So my first placement of third year has started. I can’t write believe that I’ve now properly started 3rd year. The weeks seem to be flying by so quickly at the moment it’s more than a little bit scary.
My first placement of 3rd year is on the antenatal ward; an area I haven’t been placed at before and somewhere I have always been quite keen to go to. In my first week on this ward I have had a really wide range of experiences, and I’ve really enjoyed it!
This ward has a real crossover of long-stay and short-stay patients;
There is a woman whose waters broke early and who has an unstable lie (so it wouldn’t be very safe for her to go home in case of cord prolapse) and another woman who has one twin smaller than the other and needs three-times-daily CTG monitoring – they’ve both been in for weeks and most probably will be staying for a good few weeks longer at leas for monitoring.
And then there are several women a day who come to the ward for induction of labour and head to the delivery unit as soon as their waters can be broken or women for one night on IV fluids for Hyperemesis (severe morning sickness) – and these women are there for a much shorter stay, sometimes less than 24 hours.
The thing that has struck me about this ward in comparison to every other area I’ve been to, is the real variety of cases that are treated there. On labour ward, yes, there are the higher risk women with diabetes or pre-eclampsia, and on the post-natal ward there are the women who are post-caesarean or post-forceps delivery, but there is a limitation on how many different cases you come across in one day – there is only a certain amount of variation you come across…
…on this ward there is such huge variety!
One thing that I think is really lovely about this ward is that they occasionally also have one or two postnatal women on there whose babies are on NICU; purely because it is kinder than placing these women on a ward full of newborns if they are separated from their baby – how lovely is that?!
So, on my first week, what have I been up to?
Well, as seems to be the way with ward work generally, its quite hard to write about. I think its something about the way you are caring for several women throughout the day, and a lot of it is routine care, rather than specific moments, so I’ll just mention a few highlights rather than go into too much detail of “We gave the lady in 1C her antibiotics” cos frankly that just wouldn’t be very interesting to read!
This week I have been involved in the care of a woman who had come in with a nasty bout go food poisoning, the day before her induction was due. I was on for both days, so cared for her sickness the first day and then when the sickness had gone, helped with her induction the second day. I love the continuity that you can get in this type of ward care – you just get so much more of a relationship with these women, you really get to build trust with them and it really feels like you can give them better and more individualised care too! After looking after her for two days, transferring her to the Labour Ward, contracting regularly, was really exciting and I was so pleased for her. My mentor and I went down to see her on the postnatal ward the next day, and met her gorgeous baby girl – love seeing these women through and seeing what happens to them.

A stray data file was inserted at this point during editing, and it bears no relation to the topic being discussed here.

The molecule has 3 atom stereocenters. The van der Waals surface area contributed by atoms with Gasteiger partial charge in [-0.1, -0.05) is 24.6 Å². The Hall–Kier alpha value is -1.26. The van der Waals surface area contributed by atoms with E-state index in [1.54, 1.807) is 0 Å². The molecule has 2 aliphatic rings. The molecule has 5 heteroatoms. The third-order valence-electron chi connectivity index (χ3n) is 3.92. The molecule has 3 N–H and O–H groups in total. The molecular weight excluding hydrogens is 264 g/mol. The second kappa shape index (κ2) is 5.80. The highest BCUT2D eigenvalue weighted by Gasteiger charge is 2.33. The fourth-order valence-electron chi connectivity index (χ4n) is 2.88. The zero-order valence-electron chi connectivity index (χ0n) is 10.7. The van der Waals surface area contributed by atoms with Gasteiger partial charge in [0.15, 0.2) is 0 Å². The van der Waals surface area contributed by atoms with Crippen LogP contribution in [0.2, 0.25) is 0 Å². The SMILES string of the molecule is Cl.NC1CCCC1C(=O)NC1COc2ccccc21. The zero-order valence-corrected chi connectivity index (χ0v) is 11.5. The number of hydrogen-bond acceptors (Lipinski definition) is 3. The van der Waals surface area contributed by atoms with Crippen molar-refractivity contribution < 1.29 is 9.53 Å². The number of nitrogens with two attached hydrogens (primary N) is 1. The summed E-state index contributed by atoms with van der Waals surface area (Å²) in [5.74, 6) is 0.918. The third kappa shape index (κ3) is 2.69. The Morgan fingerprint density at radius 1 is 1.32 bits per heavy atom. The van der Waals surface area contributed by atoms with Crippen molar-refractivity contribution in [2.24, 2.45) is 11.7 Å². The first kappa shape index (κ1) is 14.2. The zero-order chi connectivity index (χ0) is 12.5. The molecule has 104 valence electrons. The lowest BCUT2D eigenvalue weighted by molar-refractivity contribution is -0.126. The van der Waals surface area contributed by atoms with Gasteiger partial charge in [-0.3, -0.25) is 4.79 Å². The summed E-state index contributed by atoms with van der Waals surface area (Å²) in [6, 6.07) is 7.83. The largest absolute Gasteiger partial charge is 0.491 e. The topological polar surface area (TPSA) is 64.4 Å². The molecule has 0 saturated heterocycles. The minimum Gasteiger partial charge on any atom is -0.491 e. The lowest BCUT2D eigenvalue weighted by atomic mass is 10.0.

On one of my shifts we were looking after the women on the Elective Caesarean Section list; the women having caesarean sections electively, either because they have had one before and have chosen to have another, because they have a condition that would make labour dangerous for them, or because there is a known abnormality with the baby and it has been deemed safer to deliver by caesarean section.
The latter was the case with one of the women on this day – after studying it only last week, there was a baby with a known exompahalos (with it’s abdominal organs in a sac made from the umbilical cord, outside the body) being delivered. Despite the high-risk of the situation, the paediatric consultant was happy for me to still be the receiving midwife for this caesarean, on the condition that I fully scrubbed, gowned and masked up, so I found myself 10 minutes later, scrubbed up in a huge green gown, with a hat, mask and surgical gloves on, ready to receive this little baby at delivery.
It was amazing to see, and I had to be extra careful when handling the baby and carrying it to the paediatricians so as to avoid bursting the sac, but it all went well and the baby was even breathing by itself (which the parents had been warned might not happen). They’ve got a long road ahead of them, with treatment and possible surgery, but when I left at the end of my shift it sounded like everything was looking much better than originally anticipated so hopefully all will be fine.
One of the consultants also let me stand in and observe while she placed a cervical suture this week. This would be placed when there is threatened preterm labour or with a woman who has had previous multiple miscarriages and has been found to have a cervix that prematurely dilates. Essentially, the consultant sutures the cervix closed and then when they are ready to deliver (hopefully at term or as close to term as possible!), the suture is removed. It was really interesting to see, particularly as, whilst I am on the antenatal ward, I am caring for women with threatened preterm labour, some of whom have this suture in place.
Outside of the hospital, I also made my first batch of homemade mince pies this year – yes, ok some people must think its a bit early, but frankly, I don’t care! They were yummy and homely and were just perfect for a chilly autumn weekend!
It’s been a busy start to this placement, but I really like this area; the days go quickly, I’m kept busy, and I love the continuity and relationships you build with the women. Looking forward to seeing what the next few weeks bring!
To read my last Midwife Mondays post, click here: